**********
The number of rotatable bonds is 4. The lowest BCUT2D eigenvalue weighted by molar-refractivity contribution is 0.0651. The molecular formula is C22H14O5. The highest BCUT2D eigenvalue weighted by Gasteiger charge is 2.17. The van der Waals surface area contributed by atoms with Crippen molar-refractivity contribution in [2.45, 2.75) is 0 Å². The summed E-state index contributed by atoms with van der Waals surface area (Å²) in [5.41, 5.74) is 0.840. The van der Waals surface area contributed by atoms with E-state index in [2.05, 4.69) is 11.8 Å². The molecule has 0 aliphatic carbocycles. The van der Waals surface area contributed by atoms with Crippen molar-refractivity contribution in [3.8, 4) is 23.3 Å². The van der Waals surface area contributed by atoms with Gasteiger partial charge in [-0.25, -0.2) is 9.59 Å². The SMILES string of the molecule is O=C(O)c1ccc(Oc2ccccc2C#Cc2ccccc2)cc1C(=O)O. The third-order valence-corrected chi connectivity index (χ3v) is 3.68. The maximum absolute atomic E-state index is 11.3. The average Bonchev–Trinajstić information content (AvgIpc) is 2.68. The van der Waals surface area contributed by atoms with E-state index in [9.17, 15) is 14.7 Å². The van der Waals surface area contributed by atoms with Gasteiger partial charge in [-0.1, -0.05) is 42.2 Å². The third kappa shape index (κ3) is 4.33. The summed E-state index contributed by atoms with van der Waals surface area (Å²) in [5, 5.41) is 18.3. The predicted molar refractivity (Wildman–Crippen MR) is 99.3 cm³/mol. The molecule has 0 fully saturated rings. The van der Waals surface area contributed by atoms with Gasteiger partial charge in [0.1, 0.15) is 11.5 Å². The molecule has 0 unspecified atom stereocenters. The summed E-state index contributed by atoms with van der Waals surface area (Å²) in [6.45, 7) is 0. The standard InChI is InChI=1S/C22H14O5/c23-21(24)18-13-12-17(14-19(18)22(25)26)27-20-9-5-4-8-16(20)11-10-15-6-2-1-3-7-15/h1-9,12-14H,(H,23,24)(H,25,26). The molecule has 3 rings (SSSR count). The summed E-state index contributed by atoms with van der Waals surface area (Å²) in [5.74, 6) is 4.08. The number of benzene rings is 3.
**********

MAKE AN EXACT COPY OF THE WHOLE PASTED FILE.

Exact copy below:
The number of rotatable bonds is 4. The lowest BCUT2D eigenvalue weighted by molar-refractivity contribution is 0.0651. The molecular formula is C22H14O5. The highest BCUT2D eigenvalue weighted by Gasteiger charge is 2.17. The van der Waals surface area contributed by atoms with Crippen molar-refractivity contribution in [2.45, 2.75) is 0 Å². The summed E-state index contributed by atoms with van der Waals surface area (Å²) in [5.41, 5.74) is 0.840. The van der Waals surface area contributed by atoms with E-state index in [2.05, 4.69) is 11.8 Å². The molecule has 0 aliphatic carbocycles. The van der Waals surface area contributed by atoms with Crippen molar-refractivity contribution in [3.8, 4) is 23.3 Å². The van der Waals surface area contributed by atoms with Gasteiger partial charge in [-0.25, -0.2) is 9.59 Å². The SMILES string of the molecule is O=C(O)c1ccc(Oc2ccccc2C#Cc2ccccc2)cc1C(=O)O. The third-order valence-corrected chi connectivity index (χ3v) is 3.68. The maximum absolute atomic E-state index is 11.3. The average Bonchev–Trinajstić information content (AvgIpc) is 2.68. The van der Waals surface area contributed by atoms with E-state index in [9.17, 15) is 14.7 Å². The van der Waals surface area contributed by atoms with Gasteiger partial charge in [-0.1, -0.05) is 42.2 Å². The third kappa shape index (κ3) is 4.33. The summed E-state index contributed by atoms with van der Waals surface area (Å²) in [5, 5.41) is 18.3. The predicted molar refractivity (Wildman–Crippen MR) is 99.3 cm³/mol. The molecule has 0 fully saturated rings. The van der Waals surface area contributed by atoms with Gasteiger partial charge in [0.1, 0.15) is 11.5 Å². The molecule has 0 unspecified atom stereocenters. The summed E-state index contributed by atoms with van der Waals surface area (Å²) in [6.45, 7) is 0. The standard InChI is InChI=1S/C22H14O5/c23-21(24)18-13-12-17(14-19(18)22(25)26)27-20-9-5-4-8-16(20)11-10-15-6-2-1-3-7-15/h1-9,12-14H,(H,23,24)(H,25,26). The molecule has 3 rings (SSSR count). The summed E-state index contributed by atoms with van der Waals surface area (Å²) in [5.74, 6) is 4.08. The number of benzene rings is 3.